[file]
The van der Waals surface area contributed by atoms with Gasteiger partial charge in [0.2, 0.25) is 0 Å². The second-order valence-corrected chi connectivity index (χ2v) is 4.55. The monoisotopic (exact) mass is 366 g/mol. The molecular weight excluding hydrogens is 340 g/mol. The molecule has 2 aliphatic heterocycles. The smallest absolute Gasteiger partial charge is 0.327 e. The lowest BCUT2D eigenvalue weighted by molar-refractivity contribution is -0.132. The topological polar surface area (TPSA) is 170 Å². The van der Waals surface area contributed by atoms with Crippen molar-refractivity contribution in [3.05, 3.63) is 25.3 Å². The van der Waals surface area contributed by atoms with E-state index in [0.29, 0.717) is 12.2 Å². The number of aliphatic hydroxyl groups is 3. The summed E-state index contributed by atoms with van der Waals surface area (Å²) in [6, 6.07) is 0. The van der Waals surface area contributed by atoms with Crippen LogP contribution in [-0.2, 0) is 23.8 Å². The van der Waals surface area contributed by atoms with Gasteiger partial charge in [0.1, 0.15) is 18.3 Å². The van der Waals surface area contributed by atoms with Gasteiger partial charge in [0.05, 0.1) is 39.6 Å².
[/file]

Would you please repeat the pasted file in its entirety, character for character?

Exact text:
The van der Waals surface area contributed by atoms with Gasteiger partial charge in [0.2, 0.25) is 0 Å². The second-order valence-corrected chi connectivity index (χ2v) is 4.55. The monoisotopic (exact) mass is 366 g/mol. The molecular weight excluding hydrogens is 340 g/mol. The molecule has 2 aliphatic heterocycles. The smallest absolute Gasteiger partial charge is 0.327 e. The lowest BCUT2D eigenvalue weighted by molar-refractivity contribution is -0.132. The topological polar surface area (TPSA) is 170 Å². The van der Waals surface area contributed by atoms with Crippen molar-refractivity contribution in [3.05, 3.63) is 25.3 Å². The van der Waals surface area contributed by atoms with E-state index in [0.29, 0.717) is 12.2 Å². The number of aliphatic hydroxyl groups is 3. The summed E-state index contributed by atoms with van der Waals surface area (Å²) in [6, 6.07) is 0. The van der Waals surface area contributed by atoms with Crippen LogP contribution in [-0.2, 0) is 23.8 Å². The van der Waals surface area contributed by atoms with Gasteiger partial charge in [0.1, 0.15) is 18.3 Å². The van der Waals surface area contributed by atoms with Gasteiger partial charge in [0.05, 0.1) is 39.6 Å².